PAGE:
Where Your Copy Connects with Customers
Find the point of contact where you influence a potential customer to take action and buy.
Where Your Sales Copy Appears
You’re clear who your ideal customers are, and you know the key message you want to get across about your offer.
Let’s look at the point where you put the two together and use your sales copy to direct them to the shopping cart and motivate them to buy.
This can happen in a variety of places including:
- Web sales pages
- Social media posts (if the platform allows you to post a direct link to a shopping cart – you may need to set up a business or professional account for this)
- Paid ads on social media or in the press
- Online stores such as Shopify, Squarespace, or Odoo
- eCommerce applications on your own website such as WooCommerce
- Learning platforms such as Teachable or Thinkific
- SMS text copy
- Direct messages (such as in Messenger/Twitter/Instagram)
- Online chat with chatbots
- Call-to-action (CTA) buttons
What you use will depend on how your business makes sales.
I’ll be looking in detail later at the formats to use on different channels.
Speak Your Copy
When we talk about copy, we’re usually talking about the written word. And you should always start with that.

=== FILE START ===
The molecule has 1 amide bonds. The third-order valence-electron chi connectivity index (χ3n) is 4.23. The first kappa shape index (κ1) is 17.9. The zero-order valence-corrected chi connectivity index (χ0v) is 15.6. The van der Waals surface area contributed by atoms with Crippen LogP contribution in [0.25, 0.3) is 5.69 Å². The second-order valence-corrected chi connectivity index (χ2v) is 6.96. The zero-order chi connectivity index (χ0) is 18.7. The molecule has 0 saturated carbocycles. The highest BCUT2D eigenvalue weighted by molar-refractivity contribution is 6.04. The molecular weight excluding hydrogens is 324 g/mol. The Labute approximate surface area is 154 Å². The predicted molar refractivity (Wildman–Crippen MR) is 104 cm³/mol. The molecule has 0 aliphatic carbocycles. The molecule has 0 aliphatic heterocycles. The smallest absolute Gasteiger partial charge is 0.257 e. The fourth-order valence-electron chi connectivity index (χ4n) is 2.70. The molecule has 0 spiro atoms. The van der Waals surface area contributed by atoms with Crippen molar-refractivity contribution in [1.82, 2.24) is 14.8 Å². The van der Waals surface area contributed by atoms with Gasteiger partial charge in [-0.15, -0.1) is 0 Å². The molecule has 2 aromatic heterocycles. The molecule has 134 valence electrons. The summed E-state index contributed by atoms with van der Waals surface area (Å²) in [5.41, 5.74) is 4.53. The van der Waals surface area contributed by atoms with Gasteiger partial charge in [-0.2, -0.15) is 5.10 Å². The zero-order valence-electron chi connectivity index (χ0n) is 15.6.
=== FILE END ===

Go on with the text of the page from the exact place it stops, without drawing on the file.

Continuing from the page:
But your sales copy can exist in a spoken version to great effect. For example, selling from a webinar might fit your business model better than long sales pages. If you’re running a webinar from which you’ll make an offer, first write out the copy where you identify your key message to help you stay on point. When it’s time to make your offer, you’ll be clear and direct and use resonant language with your audience to motivate them to click through to the shopping cart.
Here are some examples where you write your copy first and then deliver it in a spoken format:
Spoken Sales Messages
- TV and radio ads
- Promotional video and audio
- Webinar and stage presentations
- 1:1 sales conversations
Your spoken delivery will be more fluid and conversational than words on a page but writing the basic copy first will give you a good starting point.
Don't read the copy. It's a better idea to list the talking points from your copy and either memorize them or use them as notes that you glance at as you speak. But just speak naturally.
Identify Your Success
You’re in business and already making sales. This means some of your copy is working for you right now.
If you can identify what type of copy is converting to sales, then this will help you create more successful copy. Conversely, if you can pinpoint product launches that have flopped and compare them, you’ll learn a lot about what needs to be improved.
List all the places you currently use copy to sell (e.g., SMS, email, sales pages).
What copy is working for you and leading people to buy? Note down this information:
- What are they attracted by?
- Where are they finding the sales copy?
Identify a piece of copy that isn’t working and analyze why. E.g., it’s not using resonant language, it’s about us and not about the buyer.
Choose where you will place your chosen piece of copy (e.g., sales page, online store).